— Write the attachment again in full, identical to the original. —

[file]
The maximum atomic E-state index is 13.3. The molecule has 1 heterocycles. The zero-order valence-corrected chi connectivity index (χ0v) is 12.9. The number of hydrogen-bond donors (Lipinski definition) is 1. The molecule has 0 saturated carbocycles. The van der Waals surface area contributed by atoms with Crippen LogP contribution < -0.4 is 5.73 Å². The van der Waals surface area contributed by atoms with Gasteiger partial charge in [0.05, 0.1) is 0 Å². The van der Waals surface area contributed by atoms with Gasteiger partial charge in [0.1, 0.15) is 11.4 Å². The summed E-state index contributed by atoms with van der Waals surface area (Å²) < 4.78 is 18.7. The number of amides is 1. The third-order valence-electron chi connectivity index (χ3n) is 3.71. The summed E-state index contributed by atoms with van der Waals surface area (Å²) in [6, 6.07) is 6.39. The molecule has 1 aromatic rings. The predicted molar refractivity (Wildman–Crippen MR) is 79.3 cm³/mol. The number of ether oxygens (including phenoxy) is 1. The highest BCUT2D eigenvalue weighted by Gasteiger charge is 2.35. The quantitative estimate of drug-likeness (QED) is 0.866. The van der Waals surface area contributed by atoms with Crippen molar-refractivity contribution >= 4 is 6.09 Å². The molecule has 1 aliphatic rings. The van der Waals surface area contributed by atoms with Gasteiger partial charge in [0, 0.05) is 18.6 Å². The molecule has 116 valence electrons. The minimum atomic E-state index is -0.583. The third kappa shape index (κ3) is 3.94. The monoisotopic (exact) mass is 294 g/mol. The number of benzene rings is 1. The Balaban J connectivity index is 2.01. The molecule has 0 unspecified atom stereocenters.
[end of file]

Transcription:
The maximum atomic E-state index is 13.3. The molecule has 1 heterocycles. The zero-order valence-corrected chi connectivity index (χ0v) is 12.9. The number of hydrogen-bond donors (Lipinski definition) is 1. The molecule has 0 saturated carbocycles. The van der Waals surface area contributed by atoms with Crippen LogP contribution < -0.4 is 5.73 Å². The van der Waals surface area contributed by atoms with Gasteiger partial charge in [0.05, 0.1) is 0 Å². The van der Waals surface area contributed by atoms with Gasteiger partial charge in [0.1, 0.15) is 11.4 Å². The summed E-state index contributed by atoms with van der Waals surface area (Å²) < 4.78 is 18.7. The number of amides is 1. The third-order valence-electron chi connectivity index (χ3n) is 3.71. The summed E-state index contributed by atoms with van der Waals surface area (Å²) in [6, 6.07) is 6.39. The molecule has 1 aromatic rings. The predicted molar refractivity (Wildman–Crippen MR) is 79.3 cm³/mol. The number of ether oxygens (including phenoxy) is 1. The highest BCUT2D eigenvalue weighted by Gasteiger charge is 2.35. The quantitative estimate of drug-likeness (QED) is 0.866. The van der Waals surface area contributed by atoms with Crippen molar-refractivity contribution >= 4 is 6.09 Å². The molecule has 1 aliphatic rings. The van der Waals surface area contributed by atoms with Gasteiger partial charge in [0, 0.05) is 18.6 Å². The molecule has 116 valence electrons. The minimum atomic E-state index is -0.583. The third kappa shape index (κ3) is 3.94. The monoisotopic (exact) mass is 294 g/mol. The number of benzene rings is 1. The Balaban J connectivity index is 2.01. The molecule has 0 unspecified atom stereocenters.